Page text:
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NASA’s Solar Probe Spots Comet NEOWISE and its Two (Maybe Three) Tails

10 Jul 2020, 19:07 UTC
NASA’s Solar Probe Spots Comet NEOWISE and its Two (Maybe Three) Tails
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An image from the WISPR instrument on board NASA’s Parker Solar Probe shows comet NEOWISE on July 5, 2020, shortly after its closest approach to the Sun. Credit: NASA/Johns Hopkins APL/Naval Research Lab/Parker Solar Probe/Brendan Gallagher. Additional processing by Jason Major.)
As skywatchers around the world (and even above it!) are capturing increasingly beautiful views of the current naked-eye comet C/2020 F3 (NEOWISE), NASA’s Parker Solar Probe was able to grab a picture from a much different vantage point as it traveled beyond the orbit of Mercury on its way toward a July 11 flyby of Venus.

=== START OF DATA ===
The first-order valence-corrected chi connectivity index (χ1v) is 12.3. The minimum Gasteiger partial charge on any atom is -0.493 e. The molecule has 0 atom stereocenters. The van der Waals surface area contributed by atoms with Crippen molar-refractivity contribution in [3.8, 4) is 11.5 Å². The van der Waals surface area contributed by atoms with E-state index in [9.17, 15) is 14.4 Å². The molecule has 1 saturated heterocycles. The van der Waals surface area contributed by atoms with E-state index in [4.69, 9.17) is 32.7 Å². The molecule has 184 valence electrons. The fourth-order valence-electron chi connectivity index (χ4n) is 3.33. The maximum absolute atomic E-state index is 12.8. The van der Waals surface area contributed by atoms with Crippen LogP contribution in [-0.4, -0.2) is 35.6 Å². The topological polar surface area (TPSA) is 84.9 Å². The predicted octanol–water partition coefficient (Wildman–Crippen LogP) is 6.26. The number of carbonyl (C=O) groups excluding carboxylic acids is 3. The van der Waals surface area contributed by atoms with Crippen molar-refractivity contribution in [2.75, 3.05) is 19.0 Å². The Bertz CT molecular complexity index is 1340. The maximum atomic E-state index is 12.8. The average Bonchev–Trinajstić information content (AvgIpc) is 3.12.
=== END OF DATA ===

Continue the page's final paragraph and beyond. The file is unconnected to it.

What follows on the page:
The image above was captured by the probe’s WISPR instrument on July 5, showing the comet’s lengthening dust and ion tails facing away from the Sun, which is off frame at the bottom (picture has been rotated and further processed from the original.) The comet was just two days after its closest approach to the Sun.
Find out how you can see comet NEOWISE for yourself below:
From a news release from NASA on July 10, 2020:
[Comet C/2020 F3 (NEOWISE)] was discovered by NASA’s Near-Earth Object Wide-field Infrared Survey Explorer, or NEOWISE, on March 27. Since then, the comet has been spotted ...

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